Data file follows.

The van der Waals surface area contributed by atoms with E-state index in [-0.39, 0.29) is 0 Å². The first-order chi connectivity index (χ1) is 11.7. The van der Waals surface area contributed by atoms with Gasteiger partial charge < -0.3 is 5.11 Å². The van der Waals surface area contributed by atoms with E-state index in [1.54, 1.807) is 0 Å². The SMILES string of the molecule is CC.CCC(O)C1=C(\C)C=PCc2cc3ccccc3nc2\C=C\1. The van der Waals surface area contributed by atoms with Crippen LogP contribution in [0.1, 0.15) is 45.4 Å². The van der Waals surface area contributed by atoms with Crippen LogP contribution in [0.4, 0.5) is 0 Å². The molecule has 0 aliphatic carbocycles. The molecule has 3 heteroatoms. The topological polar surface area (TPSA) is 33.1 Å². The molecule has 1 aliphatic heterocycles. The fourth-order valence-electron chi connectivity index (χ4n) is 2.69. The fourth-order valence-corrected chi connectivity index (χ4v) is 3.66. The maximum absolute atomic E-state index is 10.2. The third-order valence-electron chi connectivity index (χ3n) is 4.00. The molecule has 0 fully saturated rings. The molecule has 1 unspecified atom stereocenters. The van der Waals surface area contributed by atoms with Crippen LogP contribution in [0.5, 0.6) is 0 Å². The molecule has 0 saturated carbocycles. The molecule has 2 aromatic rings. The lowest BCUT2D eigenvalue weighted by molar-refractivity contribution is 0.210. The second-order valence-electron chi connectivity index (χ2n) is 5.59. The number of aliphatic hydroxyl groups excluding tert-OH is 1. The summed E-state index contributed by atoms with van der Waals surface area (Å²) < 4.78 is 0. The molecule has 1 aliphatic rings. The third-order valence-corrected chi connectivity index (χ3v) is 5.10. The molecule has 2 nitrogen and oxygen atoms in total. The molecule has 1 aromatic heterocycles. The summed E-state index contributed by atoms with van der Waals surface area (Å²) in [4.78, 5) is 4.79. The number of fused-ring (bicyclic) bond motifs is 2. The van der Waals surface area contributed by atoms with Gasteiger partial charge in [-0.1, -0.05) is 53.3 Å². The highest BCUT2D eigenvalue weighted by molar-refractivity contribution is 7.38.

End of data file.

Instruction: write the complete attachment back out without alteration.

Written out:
The van der Waals surface area contributed by atoms with E-state index in [-0.39, 0.29) is 0 Å². The first-order chi connectivity index (χ1) is 11.7. The van der Waals surface area contributed by atoms with Gasteiger partial charge < -0.3 is 5.11 Å². The van der Waals surface area contributed by atoms with E-state index in [1.54, 1.807) is 0 Å². The SMILES string of the molecule is CC.CCC(O)C1=C(\C)C=PCc2cc3ccccc3nc2\C=C\1. The van der Waals surface area contributed by atoms with Crippen LogP contribution in [0.1, 0.15) is 45.4 Å². The van der Waals surface area contributed by atoms with Crippen LogP contribution in [0.4, 0.5) is 0 Å². The molecule has 0 aliphatic carbocycles. The molecule has 3 heteroatoms. The topological polar surface area (TPSA) is 33.1 Å². The molecule has 1 aliphatic heterocycles. The fourth-order valence-electron chi connectivity index (χ4n) is 2.69. The fourth-order valence-corrected chi connectivity index (χ4v) is 3.66. The maximum absolute atomic E-state index is 10.2. The third-order valence-electron chi connectivity index (χ3n) is 4.00. The molecule has 0 fully saturated rings. The molecule has 1 unspecified atom stereocenters. The van der Waals surface area contributed by atoms with Crippen LogP contribution in [0.5, 0.6) is 0 Å². The molecule has 0 saturated carbocycles. The molecule has 2 aromatic rings. The lowest BCUT2D eigenvalue weighted by molar-refractivity contribution is 0.210. The second-order valence-electron chi connectivity index (χ2n) is 5.59. The number of aliphatic hydroxyl groups excluding tert-OH is 1. The summed E-state index contributed by atoms with van der Waals surface area (Å²) < 4.78 is 0. The molecule has 1 aliphatic rings. The third-order valence-corrected chi connectivity index (χ3v) is 5.10. The molecule has 2 nitrogen and oxygen atoms in total. The molecule has 1 aromatic heterocycles. The summed E-state index contributed by atoms with van der Waals surface area (Å²) in [4.78, 5) is 4.79. The number of fused-ring (bicyclic) bond motifs is 2. The van der Waals surface area contributed by atoms with Gasteiger partial charge in [-0.1, -0.05) is 53.3 Å². The highest BCUT2D eigenvalue weighted by molar-refractivity contribution is 7.38.